Creating the workplace of the future

First came the cell phone, next it was the open plan office and soon after it was hot desking. So what next in collaborative office design?

According to workspace expert, Andrew Simmons from Unispace, his take on the office of the future is a “liberated team environment” that comprises of activity-based working. It also involves fully non-territorial workplaces, meaning employees can work from anywhere in the world.

Together with his colleague and fellow workspace strategy expert, Kate Horton, Andrew delivered a fascinating presentation at our Deloitte Private Club in Auckland on May 8.

Andrew and Kate were part of a night focussing on the impact our environment plays in supporting employees and organisations to achieve their goals.

The importance of collaboration

With companies placing an increasing emphasis on retaining talent, it’s more important than ever to offer an environment that allow employees flexibility and enjoyment, while fostering the ability to work more collaboratively.

In a global study of HR leaders recently completed by Unispace, respondents noted that a change in workspace design has the greatest impact on knowledge sharing, closely followed by improving culture and employee engagement. Knowledge sharing is seen to be highly valuable in the ideas and entrepreneur-based economy that we are cultivating.

The "P" word

But does changing your workspace boost productivity? This was one of the big questions put to Kate and Andrew at the Deloitte Private Club session.

While collaboration was seen as an asset for organisations, Deloitte Private Club attendees wanted to know that by having more of these spaces, their teams wouldn’t simply fill up their time ‘chatting’ and not ‘doing’. Kate says there is such a thing as ineffective and effective collaboration.

“We will start to see facilitation roles within teams becoming more prominent in the future and more emphasis on getting the best out of collaboration.”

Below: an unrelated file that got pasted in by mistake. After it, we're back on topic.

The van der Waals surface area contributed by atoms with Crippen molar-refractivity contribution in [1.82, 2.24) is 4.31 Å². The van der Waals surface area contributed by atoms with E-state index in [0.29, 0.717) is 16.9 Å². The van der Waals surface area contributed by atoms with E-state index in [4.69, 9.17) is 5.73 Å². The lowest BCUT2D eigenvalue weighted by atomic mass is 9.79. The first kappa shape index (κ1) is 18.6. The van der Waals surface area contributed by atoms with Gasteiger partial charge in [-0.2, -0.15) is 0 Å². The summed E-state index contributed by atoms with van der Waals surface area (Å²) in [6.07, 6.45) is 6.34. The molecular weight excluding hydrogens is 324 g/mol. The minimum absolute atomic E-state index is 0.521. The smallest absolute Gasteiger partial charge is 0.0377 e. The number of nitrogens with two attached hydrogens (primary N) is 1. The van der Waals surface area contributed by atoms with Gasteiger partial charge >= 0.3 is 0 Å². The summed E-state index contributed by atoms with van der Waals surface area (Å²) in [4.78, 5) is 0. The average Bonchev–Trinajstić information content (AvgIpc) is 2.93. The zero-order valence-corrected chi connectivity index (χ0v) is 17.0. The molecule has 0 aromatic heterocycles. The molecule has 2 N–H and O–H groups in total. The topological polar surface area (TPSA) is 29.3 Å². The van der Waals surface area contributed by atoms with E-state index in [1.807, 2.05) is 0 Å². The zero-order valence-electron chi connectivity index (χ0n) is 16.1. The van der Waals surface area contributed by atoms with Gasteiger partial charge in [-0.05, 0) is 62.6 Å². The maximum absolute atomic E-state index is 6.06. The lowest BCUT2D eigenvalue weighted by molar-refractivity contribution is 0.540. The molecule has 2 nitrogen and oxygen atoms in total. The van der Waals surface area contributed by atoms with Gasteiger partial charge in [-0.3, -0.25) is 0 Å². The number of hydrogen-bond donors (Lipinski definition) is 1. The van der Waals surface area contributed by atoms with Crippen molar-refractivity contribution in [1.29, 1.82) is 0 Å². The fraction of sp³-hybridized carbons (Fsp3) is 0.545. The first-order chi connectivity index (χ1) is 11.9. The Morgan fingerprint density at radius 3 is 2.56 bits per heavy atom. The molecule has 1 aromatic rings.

She went onto add that there has been a shift in how we view productivity, from an individual focus to being more about what a company as a whole can produce.

“It’s also around embracing and accepting that chatting with a colleague over a coffee can be just as productive as churning out a report.”

Kate also added that when creating a new or refreshed office space, there are usually three distinct work modes and areas that employees need: worksettings to support individual work – whether that be 'do not disturb' focus areas or more routine/process type work; a range of spaces for collaboration; and a hub to socialise. These spaces all serve different functions and employees need a mix of the three. 

One design doesn’t fit all - what does this mean for your office environment?

The design of your workspace has to fit what your company values and aims to achieve.

Andrew says he’s worked with companies where collaboration was their highest value, so their main space was designed for people to freely interrupt their colleagues, with a smaller 'noise-free' focus zone at the back of the floor.

“For example, I like paperless workplaces but then you have designers who need their sketch paper and their work pads so that style won’t work for them,” he adds.

“At the end of the day, it’s about embracing people’s differences, not driving an ideology.”

What's next in workspace design

The workplace of the future is exciting, dynamic, uses less paper rather than going paperless, and is wireless and liberated. It’s a place where work is done in the space that suits the project or task, be it a meeting room, a café, a kitchen or a desk. It’s a place where a company can have employees across the globe and still feel connected to their organisation through technology and we’re looking forward to seeing how this plays out!

09 May, 2017 by Emily McLean, Expert insights

Emily McLean

Emily McLean

Emily McLean works in the Deloitte marketing team and closely with Deloitte Private. She loves telling the stories of those individuals and businesses leaving their mark in New Zealand's SME space while delivering news and insights to help business owners grow their companies. 

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